China has stepped up yet another round of capital controls. It's central bank has just suspended some foreign exchange related services of several foreign banks. How will it impact the business of local Bitcoin exchanges and the overall bitcoin market?
The Chinese government hopes to stop ongoing capital outflows, mostly related to the depreciating yuan currency. Only a few months ago the government lowered withdrawal limits for credit cards.
Besides the obvious reasons for every fiat currency being inflated, after its recent entry into the global IMF reserve currency club, China needs to improve the Yuan's liquidity, which basically means printing even more. Smart people and investors who don't want to watch their wealth disappear can find safe haven in hard assets like precious metals, real estate and Bitcoin.
Chinese Bitcoin exchanges have indeed seen an influx of new customers over recent months. And the Bitcoin price rise from October to November coincides with another tightening of capital controls there. Though correlation doesn't mean a direct dependence. If you look at the price development these days, the new set of controls do not seem to be having an immediate impact on price action or volume. That can be partly attributed to the holiday season.
“Even though Huobi currently provides BTC-CNY and BTC-USD trade, Bitcoin trading volume is relatively small compared to other markets. So we believe that the impact of new FX policy will be limited,” Astrid Tao, operational and international marketing manager at Huobi, told Cointelegraph.
The largest BTC exchanges in China have declared already in the past that capital controls have had no meaningful impact on their business.
However there could be more and more people using Bitcoin as a store of value in the longer-term. “The investment channels in China are quite limited and the performance of real estate and commodity market now can't be seen as a positive. Foreign exchange controls will facilitate large volumes of capital seeking for investments and we believe Bitcoin is the option.”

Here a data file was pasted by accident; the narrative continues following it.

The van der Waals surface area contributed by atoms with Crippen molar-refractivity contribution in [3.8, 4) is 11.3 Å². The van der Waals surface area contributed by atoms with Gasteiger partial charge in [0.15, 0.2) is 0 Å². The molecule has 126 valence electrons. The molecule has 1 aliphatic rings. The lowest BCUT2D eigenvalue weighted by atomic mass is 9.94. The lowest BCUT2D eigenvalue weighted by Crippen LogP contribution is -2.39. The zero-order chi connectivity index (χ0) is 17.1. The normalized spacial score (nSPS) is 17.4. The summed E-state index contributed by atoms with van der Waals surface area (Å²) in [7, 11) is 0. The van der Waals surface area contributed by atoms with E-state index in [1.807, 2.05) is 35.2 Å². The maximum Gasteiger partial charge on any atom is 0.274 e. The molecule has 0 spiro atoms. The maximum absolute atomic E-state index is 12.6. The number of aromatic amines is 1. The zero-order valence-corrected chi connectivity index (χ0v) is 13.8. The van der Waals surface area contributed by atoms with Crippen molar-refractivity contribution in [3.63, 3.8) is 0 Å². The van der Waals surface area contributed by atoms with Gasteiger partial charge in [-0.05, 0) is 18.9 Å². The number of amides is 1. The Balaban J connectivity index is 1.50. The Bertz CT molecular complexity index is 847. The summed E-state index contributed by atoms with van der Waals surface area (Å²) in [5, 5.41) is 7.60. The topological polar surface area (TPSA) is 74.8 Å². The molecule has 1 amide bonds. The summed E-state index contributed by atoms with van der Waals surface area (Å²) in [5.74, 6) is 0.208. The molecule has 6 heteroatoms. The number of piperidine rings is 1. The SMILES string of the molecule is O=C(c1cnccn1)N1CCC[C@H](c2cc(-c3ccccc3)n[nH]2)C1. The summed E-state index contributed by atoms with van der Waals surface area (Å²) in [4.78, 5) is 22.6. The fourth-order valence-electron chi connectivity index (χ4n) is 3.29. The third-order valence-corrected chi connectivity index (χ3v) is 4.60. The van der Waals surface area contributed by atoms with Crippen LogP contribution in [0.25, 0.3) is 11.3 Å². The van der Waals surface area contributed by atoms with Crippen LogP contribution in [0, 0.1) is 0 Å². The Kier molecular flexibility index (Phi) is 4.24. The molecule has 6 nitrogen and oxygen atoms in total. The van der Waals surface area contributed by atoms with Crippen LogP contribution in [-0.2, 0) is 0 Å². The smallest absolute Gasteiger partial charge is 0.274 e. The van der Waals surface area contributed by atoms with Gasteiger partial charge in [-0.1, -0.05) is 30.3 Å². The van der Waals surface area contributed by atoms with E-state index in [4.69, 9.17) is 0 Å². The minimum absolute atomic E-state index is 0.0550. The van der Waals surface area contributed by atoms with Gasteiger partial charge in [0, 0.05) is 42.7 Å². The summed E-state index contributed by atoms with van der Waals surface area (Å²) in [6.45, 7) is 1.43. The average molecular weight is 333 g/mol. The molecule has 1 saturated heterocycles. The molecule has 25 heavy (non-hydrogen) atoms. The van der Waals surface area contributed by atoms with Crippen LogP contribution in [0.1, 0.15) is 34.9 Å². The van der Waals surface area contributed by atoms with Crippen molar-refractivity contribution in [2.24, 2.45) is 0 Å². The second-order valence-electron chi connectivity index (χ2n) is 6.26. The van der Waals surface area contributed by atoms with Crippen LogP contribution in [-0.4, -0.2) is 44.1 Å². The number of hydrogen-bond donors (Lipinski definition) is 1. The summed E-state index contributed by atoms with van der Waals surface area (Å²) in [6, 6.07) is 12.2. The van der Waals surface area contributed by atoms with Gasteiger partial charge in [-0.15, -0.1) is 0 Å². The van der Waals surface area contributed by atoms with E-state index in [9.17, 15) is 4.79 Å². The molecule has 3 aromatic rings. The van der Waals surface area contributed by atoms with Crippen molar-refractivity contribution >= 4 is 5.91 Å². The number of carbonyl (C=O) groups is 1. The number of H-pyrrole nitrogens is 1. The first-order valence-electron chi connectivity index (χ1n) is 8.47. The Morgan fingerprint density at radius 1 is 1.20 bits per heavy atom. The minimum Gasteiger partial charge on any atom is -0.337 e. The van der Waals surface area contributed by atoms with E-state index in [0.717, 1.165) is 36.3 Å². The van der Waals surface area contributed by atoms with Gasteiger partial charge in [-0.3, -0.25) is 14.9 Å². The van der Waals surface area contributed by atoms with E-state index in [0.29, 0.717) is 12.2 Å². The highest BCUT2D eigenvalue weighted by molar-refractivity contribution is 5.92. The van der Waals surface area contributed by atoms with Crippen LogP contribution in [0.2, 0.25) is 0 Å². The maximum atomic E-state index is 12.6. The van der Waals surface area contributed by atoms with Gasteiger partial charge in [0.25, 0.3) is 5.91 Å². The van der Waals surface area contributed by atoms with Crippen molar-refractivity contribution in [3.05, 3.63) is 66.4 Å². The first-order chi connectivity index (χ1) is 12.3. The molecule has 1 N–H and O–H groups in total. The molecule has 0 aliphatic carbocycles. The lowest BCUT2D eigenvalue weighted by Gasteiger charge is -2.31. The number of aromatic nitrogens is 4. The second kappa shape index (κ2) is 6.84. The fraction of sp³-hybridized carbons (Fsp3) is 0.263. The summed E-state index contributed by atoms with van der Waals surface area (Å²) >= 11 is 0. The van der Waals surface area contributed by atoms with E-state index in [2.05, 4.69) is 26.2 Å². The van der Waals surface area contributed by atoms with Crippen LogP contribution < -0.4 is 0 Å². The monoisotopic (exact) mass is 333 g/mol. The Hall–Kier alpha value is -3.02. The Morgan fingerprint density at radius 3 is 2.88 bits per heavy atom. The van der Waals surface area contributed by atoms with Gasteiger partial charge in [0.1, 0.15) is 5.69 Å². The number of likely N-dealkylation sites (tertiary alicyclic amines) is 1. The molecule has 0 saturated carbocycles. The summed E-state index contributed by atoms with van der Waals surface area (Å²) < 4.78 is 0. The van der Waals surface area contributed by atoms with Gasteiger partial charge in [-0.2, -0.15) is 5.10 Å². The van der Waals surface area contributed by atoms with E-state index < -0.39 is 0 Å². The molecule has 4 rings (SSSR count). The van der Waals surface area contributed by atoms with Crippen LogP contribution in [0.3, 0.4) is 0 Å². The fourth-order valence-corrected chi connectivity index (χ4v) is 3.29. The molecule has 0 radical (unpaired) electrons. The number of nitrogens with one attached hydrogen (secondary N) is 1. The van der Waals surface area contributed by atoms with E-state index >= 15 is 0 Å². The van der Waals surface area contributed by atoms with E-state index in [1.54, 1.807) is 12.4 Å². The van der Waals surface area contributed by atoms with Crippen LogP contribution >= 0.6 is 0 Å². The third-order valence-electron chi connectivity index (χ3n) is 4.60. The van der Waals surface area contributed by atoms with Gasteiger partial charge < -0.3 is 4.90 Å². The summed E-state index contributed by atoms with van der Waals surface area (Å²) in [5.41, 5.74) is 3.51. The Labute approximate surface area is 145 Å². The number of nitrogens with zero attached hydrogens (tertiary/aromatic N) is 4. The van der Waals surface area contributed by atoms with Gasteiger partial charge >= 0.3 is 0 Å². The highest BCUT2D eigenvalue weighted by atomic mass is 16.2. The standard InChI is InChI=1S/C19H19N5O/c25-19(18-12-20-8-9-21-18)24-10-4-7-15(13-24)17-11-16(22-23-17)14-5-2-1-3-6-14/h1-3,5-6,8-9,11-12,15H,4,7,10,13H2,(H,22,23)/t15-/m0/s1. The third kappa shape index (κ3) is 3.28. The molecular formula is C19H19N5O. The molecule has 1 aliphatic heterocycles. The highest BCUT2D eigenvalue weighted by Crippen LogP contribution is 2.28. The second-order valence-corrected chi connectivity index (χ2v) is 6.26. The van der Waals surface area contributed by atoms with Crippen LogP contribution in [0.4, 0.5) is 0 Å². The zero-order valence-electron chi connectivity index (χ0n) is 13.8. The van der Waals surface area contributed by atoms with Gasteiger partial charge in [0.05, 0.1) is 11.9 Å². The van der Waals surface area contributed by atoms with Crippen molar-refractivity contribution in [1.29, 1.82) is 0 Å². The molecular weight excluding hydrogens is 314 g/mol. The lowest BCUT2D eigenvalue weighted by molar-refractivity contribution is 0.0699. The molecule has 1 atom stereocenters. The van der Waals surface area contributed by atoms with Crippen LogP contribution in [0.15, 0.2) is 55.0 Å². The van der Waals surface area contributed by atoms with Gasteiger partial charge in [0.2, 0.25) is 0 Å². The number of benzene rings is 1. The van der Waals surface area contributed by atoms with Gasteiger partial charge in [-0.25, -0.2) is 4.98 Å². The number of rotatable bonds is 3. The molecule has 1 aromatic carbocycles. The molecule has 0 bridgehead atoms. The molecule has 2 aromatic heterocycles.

According to Bobby Lee, CEO of BTCC, foreign currency controls in China do not have a significant impact on Bitcoin price or the number of people who trade bitcoin. “What does affect Bitcoin’s price is the perception of something big happening or something big that will happen. In the spring of 2013, for example, when there was the Cypriot financial crisis, there was a perception that the downgrading of Cyprus’s credit rating would lead to the euro’s downfall or at least a Eurozone crisis. Speculation based on that crisis boosted Bitcoin price at that time. “
He doesn’t think the recent adjustments to foreign currency controls will affect Bitcoin price or trading. “Capital controls have been in place in China for a long time, and they have already been factored into Bitcoin markets. The People’s Bank modifies capital controls from time to time. These are minor adjustments that do not have a noticeable impact on Bitcoin trading.”